Just what do you think this “gospel” was that the disciples were preaching while Jesus was still with them? One thing is for sure: they weren’t preaching anything about Jesus’ death as an atonement for sin enabling us to go to heaven, because scripture records they found out Jesus was going to die on a Roman cross much later, and they were horrified and dismayed by the news! Peter actually tried to prevent Jesus from going to the cross and was rebuked by Jesus himself, who called him satan (see Matthew 16:21-23)! No, it seems clear to me that what they were proclaiming was exactly what they had seen and heard Jesus proclaiming: “the Kingdom of Heaven is at hand!” The miracles and healings were both confirmation and manifestation of the Kingdom itself – proof that God was FOR men, not against them like the law often was. Repentance has to do with seeing God as Father rather than “Judge” and accepting one’s sonship, letting go of contradictory mindsets and behaviors formed from fear and self-preservation.
If you read some of the apostles’ messages in the book of Acts, you can see them declaring that through the messiah Jesus Christ, there was no need to go to temples built by human hands to worship God, and there was no need to look to priests to minister to God on one’s behalf (see 1 John 2:27 to see this declared plainly). There was also no need (and never really had been) for animal sacrifices, because one perfect sacrifice had been made for all. The gospel was (and is) that rather than reaching out to God through outward observances, God has come to us in His son to show us what He is like. For the Jews, they were also told that soon the entire law-and-temple system would be taken away, once and for all (which happened when the curtain in the temple ripped from top to bottom and the Romans tore down the temple to the last stone).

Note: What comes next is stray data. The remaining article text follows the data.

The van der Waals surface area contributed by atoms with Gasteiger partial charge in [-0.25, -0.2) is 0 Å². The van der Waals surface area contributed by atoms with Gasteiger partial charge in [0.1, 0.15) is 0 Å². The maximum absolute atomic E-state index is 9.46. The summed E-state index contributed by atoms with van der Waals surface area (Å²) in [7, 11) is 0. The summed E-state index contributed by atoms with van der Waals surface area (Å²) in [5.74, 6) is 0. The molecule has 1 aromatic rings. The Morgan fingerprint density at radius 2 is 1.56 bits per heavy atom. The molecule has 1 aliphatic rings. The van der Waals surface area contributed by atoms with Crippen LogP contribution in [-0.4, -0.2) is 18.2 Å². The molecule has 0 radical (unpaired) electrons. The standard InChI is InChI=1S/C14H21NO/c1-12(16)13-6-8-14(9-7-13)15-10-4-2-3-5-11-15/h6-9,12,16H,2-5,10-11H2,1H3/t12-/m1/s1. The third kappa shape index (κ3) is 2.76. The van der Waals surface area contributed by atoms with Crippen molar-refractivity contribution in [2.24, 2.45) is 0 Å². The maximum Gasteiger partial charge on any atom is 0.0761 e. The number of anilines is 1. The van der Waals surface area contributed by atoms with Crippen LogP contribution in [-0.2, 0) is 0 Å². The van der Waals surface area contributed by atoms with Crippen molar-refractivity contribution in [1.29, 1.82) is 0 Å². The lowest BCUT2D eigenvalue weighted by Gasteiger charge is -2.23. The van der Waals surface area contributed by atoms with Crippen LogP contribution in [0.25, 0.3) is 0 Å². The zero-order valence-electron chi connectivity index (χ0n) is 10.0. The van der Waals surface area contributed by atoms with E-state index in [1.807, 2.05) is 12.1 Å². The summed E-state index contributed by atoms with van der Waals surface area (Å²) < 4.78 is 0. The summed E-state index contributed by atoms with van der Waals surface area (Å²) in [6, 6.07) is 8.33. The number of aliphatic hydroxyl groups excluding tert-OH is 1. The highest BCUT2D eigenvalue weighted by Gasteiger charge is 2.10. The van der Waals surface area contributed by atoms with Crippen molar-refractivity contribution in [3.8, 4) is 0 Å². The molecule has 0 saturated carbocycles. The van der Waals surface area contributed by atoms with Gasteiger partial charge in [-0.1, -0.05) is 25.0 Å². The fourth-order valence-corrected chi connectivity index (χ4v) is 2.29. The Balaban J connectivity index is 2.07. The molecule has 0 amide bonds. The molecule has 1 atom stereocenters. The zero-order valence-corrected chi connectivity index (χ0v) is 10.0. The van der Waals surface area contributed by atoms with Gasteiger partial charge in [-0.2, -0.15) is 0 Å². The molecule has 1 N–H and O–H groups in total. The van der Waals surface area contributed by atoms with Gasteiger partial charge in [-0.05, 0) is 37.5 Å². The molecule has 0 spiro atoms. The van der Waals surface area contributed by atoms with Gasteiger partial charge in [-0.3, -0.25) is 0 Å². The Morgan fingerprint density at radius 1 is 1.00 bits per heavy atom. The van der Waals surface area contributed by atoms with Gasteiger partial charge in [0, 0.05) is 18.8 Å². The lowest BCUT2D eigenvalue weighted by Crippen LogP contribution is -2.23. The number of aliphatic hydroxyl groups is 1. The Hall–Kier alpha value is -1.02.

The apostle Paul, who wrote most of the New Testament and whose writings are read all over the world each Sunday, was not among the initial twelve disciples, yet he also understood the Kingdom (again, the heart of God expressed on earth) as the central component of the gospel. He wrote, among other things: “For the kingdom of God is not a matter of eating and drinking (outward observances) but of righteousness and peace and joy in the Holy Spirit.” I’m not meaning to minimize the cross of Christ. Paul had a greater view of the cross than any other author of scripture, and wrote about its meaning in tremendous depth and mystical truth in several places, such as Romans 6. Yet even Paul seems to have understood that the cross was part of the larger purpose of the Kingdom of God.
I see the cross more as a demonstration and result of the gospel, rather than the gospel itself. Assuming this is true, and the “gospel” is about the Kingdom/rule/way of the Spirit of God being received inwardly and lived out on the earth, the question still remains of why Jesus “had” to suffer and die, and what it is we are “saved” from. I think I will save those questions for my next post, so I hope you’ll check back. God bless you!